I am in love with sprouted buckwheat, it’s my favorite “raw” flour now.
It’s totally gluten-free, an excellent source of fiber, vitamins and minerals, but yet low in calories and in fat. After sprouting, its much easily digestible. Perfect for raw desserts when you want to cut some calories from the typical nut flours used (such as almond flour). I also sprout raw oats the same way, but be aware that, if you’re celiac, be sure your oats are gluten-free.
1) Please be sure to have them sprouted if using it in raw desserts! Just processing the raw groats into flour won’t make them easily digestible and can cause you problems.
2) Be sure to buy raw and organic groats. If they aren't raw they will not sprout. So, roasted or processed brands will not work.
Rinse the groats again removing all the stickiness that might have arise from the groats. Throw away any groats floating in water (if they float, they are not good). Transfer them to a colander/mesh strainer to start the sprouting process. Cover with a cloth to protect from insects and keep them in a bright and well-ventilated spot, but away from direct light.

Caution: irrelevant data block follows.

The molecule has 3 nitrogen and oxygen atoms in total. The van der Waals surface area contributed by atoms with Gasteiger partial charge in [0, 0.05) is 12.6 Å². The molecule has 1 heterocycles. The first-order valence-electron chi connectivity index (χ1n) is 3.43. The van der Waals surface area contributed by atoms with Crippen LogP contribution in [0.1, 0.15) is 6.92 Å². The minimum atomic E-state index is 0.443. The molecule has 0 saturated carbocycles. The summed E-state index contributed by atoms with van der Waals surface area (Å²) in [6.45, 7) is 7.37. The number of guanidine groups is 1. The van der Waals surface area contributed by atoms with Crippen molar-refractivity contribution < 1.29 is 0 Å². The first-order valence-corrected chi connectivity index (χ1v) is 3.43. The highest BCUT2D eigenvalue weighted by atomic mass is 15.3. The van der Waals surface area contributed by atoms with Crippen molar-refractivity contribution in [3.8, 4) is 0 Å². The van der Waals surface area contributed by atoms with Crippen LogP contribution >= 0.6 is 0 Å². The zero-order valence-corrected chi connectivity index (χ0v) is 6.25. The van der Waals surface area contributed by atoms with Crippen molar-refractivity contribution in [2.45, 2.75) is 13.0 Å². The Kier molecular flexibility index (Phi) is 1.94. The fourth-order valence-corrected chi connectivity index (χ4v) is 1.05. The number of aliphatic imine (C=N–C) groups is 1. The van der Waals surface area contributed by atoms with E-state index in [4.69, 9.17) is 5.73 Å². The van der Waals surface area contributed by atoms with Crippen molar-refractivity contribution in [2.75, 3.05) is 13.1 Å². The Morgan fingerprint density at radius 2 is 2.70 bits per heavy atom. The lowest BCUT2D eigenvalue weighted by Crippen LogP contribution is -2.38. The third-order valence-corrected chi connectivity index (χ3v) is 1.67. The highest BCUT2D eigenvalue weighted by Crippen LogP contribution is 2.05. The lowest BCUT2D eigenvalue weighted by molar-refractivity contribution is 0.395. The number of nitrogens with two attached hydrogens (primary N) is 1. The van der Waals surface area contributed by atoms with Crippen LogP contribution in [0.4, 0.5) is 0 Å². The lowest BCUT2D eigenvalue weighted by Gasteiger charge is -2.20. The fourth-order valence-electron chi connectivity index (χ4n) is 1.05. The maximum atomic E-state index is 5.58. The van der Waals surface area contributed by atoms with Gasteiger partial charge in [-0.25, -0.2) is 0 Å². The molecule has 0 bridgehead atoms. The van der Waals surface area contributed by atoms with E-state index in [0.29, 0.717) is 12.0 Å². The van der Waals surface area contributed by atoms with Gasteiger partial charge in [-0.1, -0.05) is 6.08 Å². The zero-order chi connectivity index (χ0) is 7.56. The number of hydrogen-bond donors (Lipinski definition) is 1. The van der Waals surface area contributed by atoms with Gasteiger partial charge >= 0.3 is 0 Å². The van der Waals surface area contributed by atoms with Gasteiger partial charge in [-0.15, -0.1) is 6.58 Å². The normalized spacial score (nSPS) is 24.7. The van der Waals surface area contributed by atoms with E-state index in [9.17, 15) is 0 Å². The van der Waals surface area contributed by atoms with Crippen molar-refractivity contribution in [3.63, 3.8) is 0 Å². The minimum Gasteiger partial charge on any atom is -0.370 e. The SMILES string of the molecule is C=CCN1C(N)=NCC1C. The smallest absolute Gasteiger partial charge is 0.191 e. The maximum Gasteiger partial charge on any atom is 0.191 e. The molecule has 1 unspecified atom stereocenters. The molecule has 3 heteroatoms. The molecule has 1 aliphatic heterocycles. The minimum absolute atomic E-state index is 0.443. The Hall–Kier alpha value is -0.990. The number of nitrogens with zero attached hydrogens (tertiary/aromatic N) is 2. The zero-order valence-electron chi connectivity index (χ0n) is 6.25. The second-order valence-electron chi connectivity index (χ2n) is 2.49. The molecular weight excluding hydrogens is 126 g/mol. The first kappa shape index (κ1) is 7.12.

Rinse groats at least twice a day (in hotter days or countries you can do it up to 4 times), always leaving them sprouting as on Step 3. They should never get too dry, otherwise the sprouting will be interrupted.
After 2 days, they will germinate and sprouts will show up. You can stop the process immediately and dehydrate or do it for another day or two, when sprouts are longer (I usually let them sprout for 3 days in total).
When groats are dry, let them cool and process into flour. You’re done! Store the flour in the fridge.